An important feature of a bond is seniority – or where do they fit in the line of who gets paid off first in the case of bankruptcy. Normally bank loans are given seniority and get their money back first, and whatever money is left begins to flow to bondholders. A study by rating agency Moody’s shows that in the case of bankruptcy the average recovery rate received by senior unsecured bond investors from 1982-2010 is less than 40 percent – so if you invested $1,000 in a bond and the company went bankrupt then you, on average, will only get $400 back. That’s quite a loss! However stock investors in these companies that enter bankruptcy almost always receive nothing, thus showing the benefits of seniority in a bond. Different bonds within the same company may have differing seniority levels attached to them, where one type of bond will be paid out in full before the other type of bond receives any payments.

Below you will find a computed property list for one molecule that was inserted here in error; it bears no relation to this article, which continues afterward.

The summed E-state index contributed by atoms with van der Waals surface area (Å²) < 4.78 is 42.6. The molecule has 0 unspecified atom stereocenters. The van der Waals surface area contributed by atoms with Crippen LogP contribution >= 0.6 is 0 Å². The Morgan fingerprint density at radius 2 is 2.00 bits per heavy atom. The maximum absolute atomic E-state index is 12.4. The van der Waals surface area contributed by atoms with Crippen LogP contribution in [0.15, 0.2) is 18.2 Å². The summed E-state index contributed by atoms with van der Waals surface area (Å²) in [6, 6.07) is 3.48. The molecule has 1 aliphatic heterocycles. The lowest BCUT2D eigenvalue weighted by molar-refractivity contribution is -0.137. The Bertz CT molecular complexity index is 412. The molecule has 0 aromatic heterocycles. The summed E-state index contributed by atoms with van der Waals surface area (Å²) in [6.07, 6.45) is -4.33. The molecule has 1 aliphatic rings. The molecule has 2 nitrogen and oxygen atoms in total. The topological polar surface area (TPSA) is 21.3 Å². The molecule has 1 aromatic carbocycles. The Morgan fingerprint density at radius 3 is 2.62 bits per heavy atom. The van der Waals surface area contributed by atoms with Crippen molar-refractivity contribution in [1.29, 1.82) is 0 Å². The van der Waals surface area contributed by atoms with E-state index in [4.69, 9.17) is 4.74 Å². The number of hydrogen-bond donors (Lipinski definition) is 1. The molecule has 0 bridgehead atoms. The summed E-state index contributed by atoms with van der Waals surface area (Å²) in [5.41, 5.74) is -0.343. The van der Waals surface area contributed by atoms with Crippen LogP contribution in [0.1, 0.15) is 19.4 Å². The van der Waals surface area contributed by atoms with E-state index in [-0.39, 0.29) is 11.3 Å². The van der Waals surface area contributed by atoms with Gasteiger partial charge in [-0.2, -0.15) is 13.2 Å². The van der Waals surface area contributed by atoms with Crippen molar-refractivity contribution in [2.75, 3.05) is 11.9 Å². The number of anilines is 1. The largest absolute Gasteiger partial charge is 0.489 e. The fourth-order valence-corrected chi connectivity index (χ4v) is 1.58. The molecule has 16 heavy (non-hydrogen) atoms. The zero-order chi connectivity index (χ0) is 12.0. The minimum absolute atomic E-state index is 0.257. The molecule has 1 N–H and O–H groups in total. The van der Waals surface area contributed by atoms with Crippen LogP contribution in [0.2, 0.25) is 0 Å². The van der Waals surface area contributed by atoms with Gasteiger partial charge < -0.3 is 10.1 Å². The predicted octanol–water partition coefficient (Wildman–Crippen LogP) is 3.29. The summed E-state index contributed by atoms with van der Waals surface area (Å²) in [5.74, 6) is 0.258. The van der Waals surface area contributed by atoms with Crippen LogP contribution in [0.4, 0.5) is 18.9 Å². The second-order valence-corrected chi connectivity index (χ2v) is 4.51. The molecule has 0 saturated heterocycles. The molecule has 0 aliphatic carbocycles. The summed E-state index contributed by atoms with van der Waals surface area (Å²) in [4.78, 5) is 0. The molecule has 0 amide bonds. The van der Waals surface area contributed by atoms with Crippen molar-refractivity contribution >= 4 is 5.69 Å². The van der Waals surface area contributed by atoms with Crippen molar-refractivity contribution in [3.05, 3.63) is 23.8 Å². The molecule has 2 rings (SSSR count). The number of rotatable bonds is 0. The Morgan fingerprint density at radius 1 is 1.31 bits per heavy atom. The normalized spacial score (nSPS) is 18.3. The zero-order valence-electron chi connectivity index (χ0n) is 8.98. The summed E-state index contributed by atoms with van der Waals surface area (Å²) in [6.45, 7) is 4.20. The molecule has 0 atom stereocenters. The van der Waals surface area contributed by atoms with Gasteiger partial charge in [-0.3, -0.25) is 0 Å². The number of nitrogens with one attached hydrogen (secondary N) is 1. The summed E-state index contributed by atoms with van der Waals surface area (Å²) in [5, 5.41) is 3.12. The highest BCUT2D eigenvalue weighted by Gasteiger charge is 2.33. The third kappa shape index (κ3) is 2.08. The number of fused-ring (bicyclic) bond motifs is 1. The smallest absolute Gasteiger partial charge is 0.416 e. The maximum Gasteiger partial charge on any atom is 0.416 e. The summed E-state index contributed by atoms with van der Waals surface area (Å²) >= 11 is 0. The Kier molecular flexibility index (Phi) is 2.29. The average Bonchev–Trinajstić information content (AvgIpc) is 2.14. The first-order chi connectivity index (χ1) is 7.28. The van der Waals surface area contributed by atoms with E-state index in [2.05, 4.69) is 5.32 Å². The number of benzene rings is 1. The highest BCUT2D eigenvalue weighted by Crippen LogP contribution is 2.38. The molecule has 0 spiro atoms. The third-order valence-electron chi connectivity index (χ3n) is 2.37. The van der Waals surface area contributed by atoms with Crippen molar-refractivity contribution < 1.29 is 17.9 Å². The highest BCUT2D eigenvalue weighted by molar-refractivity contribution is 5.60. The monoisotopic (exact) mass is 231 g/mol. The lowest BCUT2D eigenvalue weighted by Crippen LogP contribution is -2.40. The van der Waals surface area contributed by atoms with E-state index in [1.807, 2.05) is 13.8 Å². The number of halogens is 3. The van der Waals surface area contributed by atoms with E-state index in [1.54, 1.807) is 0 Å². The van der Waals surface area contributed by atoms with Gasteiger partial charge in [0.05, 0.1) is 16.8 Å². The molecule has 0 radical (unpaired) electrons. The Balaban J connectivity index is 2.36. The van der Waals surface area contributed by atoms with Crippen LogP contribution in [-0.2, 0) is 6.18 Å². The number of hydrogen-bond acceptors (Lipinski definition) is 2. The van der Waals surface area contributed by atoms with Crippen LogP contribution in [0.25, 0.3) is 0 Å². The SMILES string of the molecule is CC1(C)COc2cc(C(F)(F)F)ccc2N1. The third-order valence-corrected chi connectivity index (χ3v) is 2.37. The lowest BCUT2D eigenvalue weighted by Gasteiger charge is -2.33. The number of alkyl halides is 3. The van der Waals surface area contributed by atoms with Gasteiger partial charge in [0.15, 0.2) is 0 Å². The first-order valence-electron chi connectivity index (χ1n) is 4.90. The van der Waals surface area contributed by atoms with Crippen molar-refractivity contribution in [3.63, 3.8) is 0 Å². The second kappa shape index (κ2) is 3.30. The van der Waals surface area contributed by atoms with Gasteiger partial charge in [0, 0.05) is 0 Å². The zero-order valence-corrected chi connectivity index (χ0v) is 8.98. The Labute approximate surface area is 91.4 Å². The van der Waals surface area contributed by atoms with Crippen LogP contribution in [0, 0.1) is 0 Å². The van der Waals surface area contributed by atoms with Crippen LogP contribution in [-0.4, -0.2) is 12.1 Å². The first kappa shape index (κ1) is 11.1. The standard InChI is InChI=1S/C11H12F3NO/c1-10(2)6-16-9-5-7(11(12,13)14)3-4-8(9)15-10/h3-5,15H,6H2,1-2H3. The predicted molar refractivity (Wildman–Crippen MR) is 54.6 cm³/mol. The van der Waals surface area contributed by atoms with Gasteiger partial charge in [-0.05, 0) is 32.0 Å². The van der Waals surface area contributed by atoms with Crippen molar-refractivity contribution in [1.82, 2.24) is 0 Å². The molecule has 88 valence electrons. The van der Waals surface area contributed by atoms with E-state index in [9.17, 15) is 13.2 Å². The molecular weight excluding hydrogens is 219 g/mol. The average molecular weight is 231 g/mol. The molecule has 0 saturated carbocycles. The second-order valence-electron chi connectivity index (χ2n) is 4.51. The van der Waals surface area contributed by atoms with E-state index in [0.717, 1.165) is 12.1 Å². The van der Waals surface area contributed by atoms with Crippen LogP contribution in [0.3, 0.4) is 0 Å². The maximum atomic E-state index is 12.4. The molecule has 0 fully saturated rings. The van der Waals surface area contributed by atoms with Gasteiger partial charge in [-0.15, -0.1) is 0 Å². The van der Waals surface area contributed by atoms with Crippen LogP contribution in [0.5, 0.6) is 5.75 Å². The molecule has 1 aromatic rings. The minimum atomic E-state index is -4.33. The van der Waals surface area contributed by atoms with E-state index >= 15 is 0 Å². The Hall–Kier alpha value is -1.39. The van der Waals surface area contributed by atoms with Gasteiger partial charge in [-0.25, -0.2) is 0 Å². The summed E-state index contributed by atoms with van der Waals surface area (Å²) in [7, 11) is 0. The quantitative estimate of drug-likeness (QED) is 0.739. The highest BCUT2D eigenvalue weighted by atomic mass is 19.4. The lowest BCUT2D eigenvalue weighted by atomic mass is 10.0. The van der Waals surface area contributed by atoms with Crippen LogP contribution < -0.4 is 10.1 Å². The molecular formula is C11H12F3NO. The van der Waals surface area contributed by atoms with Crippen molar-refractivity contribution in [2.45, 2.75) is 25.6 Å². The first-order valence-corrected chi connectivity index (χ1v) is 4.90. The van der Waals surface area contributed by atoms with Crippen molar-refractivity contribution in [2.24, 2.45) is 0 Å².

Now that we have seen the sizable losses associated with buying a bond in a company that later enters bankruptcy, it makes sense that the main concern of bondholders is whether the company will soon default on their loans. Credit rating agencies analyze companies and determine their ability to meet their commitments (to pay interest and return the original investment to bondholders), and assign companies an appropriate credit rating to help investors judge the probabilities that a company will default. Below is a table that describes the ratings by two major credit rating agencies Standard & Poors and Moody’s. It also provides the percentage of bonds that have defaulted on their repayments based on their original credit rating in the five-year period from 2010-2014 (according to Standard & Poors 2014 Ratings Direct Report):